From an editorial in Wednesday’s (Raleigh) News & Observer:
Charlie Sifford didn’t need a trademark like his ever-present cigar to make himself known in the world of professional golf. This native son of Charlotte was for a time seemingly the only African-American playing in the top professional ranks, and the hazards he faced went beyond sand bunkers and water.
It was not uncommon for Sifford, who helped desegregate the PGA tour, to hear racial slurs more than just whispered on the all-white country club courses where he competed against the best players of the day, men named Palmer, Player and Nicklaus. By the time Sifford, who had played in a sort of underground pro tour for black golfers, got to the big time, his skills were not what they once were.
But this week, the 92-year-old Sifford got a well-deserved trophy of sorts, the Presidential Medal of Freedom. The president of the United States called him a trail-blazer, and that is putting it mildly. Sifford endured vicious prejudice, and he did so with dignity and amazing restraint. It was a class the people who were taunting him hardly deserved, but through it all, Charlie Sifford kept his cool and played his golf.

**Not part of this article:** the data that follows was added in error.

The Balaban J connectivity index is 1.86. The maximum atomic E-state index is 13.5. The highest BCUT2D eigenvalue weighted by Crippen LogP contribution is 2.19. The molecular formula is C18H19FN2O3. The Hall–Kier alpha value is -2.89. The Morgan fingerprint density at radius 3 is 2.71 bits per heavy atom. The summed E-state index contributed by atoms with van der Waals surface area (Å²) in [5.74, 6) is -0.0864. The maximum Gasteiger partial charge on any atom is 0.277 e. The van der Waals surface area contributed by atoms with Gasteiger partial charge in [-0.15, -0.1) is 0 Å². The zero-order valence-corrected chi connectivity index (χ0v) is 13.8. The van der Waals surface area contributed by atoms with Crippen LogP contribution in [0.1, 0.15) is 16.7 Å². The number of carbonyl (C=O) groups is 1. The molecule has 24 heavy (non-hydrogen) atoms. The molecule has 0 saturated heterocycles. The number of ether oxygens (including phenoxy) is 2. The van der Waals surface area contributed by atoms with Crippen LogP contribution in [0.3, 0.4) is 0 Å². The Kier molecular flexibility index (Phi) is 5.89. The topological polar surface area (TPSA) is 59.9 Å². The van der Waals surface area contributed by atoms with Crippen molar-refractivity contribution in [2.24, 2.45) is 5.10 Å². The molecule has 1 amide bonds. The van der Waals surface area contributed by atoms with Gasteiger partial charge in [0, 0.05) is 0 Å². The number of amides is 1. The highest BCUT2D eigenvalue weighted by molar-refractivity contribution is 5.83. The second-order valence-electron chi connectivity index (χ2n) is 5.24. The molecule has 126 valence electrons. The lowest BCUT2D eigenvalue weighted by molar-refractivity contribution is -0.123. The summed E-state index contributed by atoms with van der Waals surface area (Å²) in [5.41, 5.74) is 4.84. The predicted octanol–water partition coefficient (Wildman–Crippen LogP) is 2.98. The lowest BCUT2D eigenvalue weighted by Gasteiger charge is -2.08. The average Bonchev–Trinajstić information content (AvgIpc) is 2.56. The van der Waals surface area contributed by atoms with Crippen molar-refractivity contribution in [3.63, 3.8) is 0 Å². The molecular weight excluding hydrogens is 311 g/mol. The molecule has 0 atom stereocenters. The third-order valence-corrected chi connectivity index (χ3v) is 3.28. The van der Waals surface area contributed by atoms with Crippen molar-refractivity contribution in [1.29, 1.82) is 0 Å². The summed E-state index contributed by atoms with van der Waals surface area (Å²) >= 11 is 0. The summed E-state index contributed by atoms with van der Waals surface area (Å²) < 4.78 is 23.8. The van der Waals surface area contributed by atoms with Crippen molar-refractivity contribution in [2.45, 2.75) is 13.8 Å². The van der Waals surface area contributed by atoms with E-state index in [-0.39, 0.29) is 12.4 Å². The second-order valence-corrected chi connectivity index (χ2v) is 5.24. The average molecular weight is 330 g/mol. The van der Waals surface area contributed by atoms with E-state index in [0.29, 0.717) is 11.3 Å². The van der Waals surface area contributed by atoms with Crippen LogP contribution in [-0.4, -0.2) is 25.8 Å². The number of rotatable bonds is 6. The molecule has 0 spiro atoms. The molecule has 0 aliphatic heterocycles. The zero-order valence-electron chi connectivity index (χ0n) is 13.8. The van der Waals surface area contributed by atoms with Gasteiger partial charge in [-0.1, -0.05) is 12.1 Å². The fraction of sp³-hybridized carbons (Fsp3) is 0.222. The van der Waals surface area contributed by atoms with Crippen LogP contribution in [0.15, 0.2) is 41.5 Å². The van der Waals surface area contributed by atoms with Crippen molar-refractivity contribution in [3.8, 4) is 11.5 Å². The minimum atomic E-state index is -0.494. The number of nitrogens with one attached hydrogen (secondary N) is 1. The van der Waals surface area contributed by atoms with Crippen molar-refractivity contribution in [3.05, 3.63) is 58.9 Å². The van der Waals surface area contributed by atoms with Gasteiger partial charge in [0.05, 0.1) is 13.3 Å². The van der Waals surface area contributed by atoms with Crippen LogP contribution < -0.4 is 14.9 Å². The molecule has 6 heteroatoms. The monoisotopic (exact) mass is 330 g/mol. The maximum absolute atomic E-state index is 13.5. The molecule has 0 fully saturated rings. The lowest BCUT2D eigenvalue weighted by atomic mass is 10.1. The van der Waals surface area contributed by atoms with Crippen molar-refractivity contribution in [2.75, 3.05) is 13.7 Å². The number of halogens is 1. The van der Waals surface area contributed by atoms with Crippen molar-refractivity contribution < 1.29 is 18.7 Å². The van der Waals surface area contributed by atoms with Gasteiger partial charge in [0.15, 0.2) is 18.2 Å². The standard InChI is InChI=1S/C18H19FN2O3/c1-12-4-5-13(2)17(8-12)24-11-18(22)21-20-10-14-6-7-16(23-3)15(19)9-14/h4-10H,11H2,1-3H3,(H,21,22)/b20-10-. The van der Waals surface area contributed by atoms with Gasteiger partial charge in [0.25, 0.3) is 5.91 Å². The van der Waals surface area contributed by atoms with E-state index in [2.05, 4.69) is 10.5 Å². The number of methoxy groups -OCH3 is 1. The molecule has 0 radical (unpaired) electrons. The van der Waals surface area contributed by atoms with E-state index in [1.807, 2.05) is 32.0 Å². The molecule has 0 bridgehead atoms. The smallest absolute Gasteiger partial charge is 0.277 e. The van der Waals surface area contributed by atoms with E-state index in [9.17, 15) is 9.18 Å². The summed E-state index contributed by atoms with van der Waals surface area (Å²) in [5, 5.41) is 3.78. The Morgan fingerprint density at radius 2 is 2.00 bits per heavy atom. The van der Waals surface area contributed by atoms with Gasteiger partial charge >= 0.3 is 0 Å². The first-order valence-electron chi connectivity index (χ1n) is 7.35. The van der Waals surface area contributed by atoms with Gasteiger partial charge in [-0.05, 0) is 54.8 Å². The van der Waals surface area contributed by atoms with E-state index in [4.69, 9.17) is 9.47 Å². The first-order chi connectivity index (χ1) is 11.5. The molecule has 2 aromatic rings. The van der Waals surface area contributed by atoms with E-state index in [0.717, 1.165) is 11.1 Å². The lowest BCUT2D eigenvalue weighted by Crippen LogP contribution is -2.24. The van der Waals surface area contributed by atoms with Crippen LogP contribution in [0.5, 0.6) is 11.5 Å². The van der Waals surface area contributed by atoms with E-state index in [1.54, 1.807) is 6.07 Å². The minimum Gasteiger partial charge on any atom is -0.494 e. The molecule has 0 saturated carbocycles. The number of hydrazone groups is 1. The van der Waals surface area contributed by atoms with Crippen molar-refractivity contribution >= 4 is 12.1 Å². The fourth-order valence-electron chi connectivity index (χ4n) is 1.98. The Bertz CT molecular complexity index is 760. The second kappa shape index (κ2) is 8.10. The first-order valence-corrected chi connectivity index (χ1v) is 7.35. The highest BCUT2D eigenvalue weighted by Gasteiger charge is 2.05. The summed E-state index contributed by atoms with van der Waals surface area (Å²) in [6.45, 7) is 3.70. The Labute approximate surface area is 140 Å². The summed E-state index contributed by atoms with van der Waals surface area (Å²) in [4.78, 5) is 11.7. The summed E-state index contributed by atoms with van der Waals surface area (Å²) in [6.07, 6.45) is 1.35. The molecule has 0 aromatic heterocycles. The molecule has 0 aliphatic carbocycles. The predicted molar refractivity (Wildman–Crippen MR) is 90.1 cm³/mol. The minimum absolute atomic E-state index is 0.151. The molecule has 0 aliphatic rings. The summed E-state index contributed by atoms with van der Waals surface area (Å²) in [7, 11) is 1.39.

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Charlie Sifford’s world was one in which he couldn’t stay in the same hotels or eat in the same restaurants as the other professionals, and in most of the clubs where tournaments were played, exclusion of blacks was a far-too-accepted custom. It was a triumphant irony of sorts that Sifford would be presented his medal by President Barack Obama, who battled racial prejudice himself.